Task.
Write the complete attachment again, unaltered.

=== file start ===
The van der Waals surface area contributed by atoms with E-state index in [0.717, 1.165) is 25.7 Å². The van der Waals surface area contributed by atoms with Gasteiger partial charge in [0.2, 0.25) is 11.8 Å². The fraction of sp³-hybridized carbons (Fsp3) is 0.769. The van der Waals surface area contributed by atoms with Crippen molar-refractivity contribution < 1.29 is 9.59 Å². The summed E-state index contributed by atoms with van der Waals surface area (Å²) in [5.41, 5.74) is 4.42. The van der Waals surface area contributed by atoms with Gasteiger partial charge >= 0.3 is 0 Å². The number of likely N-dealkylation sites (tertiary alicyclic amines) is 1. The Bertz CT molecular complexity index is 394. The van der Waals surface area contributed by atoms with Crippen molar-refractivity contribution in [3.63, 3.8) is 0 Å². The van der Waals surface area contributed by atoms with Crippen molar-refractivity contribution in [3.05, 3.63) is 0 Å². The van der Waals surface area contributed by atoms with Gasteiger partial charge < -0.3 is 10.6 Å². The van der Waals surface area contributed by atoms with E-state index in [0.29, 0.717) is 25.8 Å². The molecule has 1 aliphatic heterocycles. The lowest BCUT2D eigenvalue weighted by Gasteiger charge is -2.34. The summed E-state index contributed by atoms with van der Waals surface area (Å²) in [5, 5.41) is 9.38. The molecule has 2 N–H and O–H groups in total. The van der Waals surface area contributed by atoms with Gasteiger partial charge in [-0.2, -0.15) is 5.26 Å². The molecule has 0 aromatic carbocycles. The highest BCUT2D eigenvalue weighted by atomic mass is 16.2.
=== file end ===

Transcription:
The van der Waals surface area contributed by atoms with E-state index in [0.717, 1.165) is 25.7 Å². The van der Waals surface area contributed by atoms with Gasteiger partial charge in [0.2, 0.25) is 11.8 Å². The fraction of sp³-hybridized carbons (Fsp3) is 0.769. The van der Waals surface area contributed by atoms with Crippen molar-refractivity contribution < 1.29 is 9.59 Å². The summed E-state index contributed by atoms with van der Waals surface area (Å²) in [5.41, 5.74) is 4.42. The van der Waals surface area contributed by atoms with Gasteiger partial charge >= 0.3 is 0 Å². The number of likely N-dealkylation sites (tertiary alicyclic amines) is 1. The Bertz CT molecular complexity index is 394. The van der Waals surface area contributed by atoms with Crippen molar-refractivity contribution in [3.63, 3.8) is 0 Å². The van der Waals surface area contributed by atoms with Crippen molar-refractivity contribution in [3.05, 3.63) is 0 Å². The van der Waals surface area contributed by atoms with Gasteiger partial charge < -0.3 is 10.6 Å². The van der Waals surface area contributed by atoms with E-state index in [0.29, 0.717) is 25.8 Å². The molecule has 1 aliphatic heterocycles. The lowest BCUT2D eigenvalue weighted by Gasteiger charge is -2.34. The summed E-state index contributed by atoms with van der Waals surface area (Å²) in [5, 5.41) is 9.38. The molecule has 2 N–H and O–H groups in total. The van der Waals surface area contributed by atoms with Gasteiger partial charge in [-0.2, -0.15) is 5.26 Å². The molecule has 0 aromatic carbocycles. The highest BCUT2D eigenvalue weighted by atomic mass is 16.2.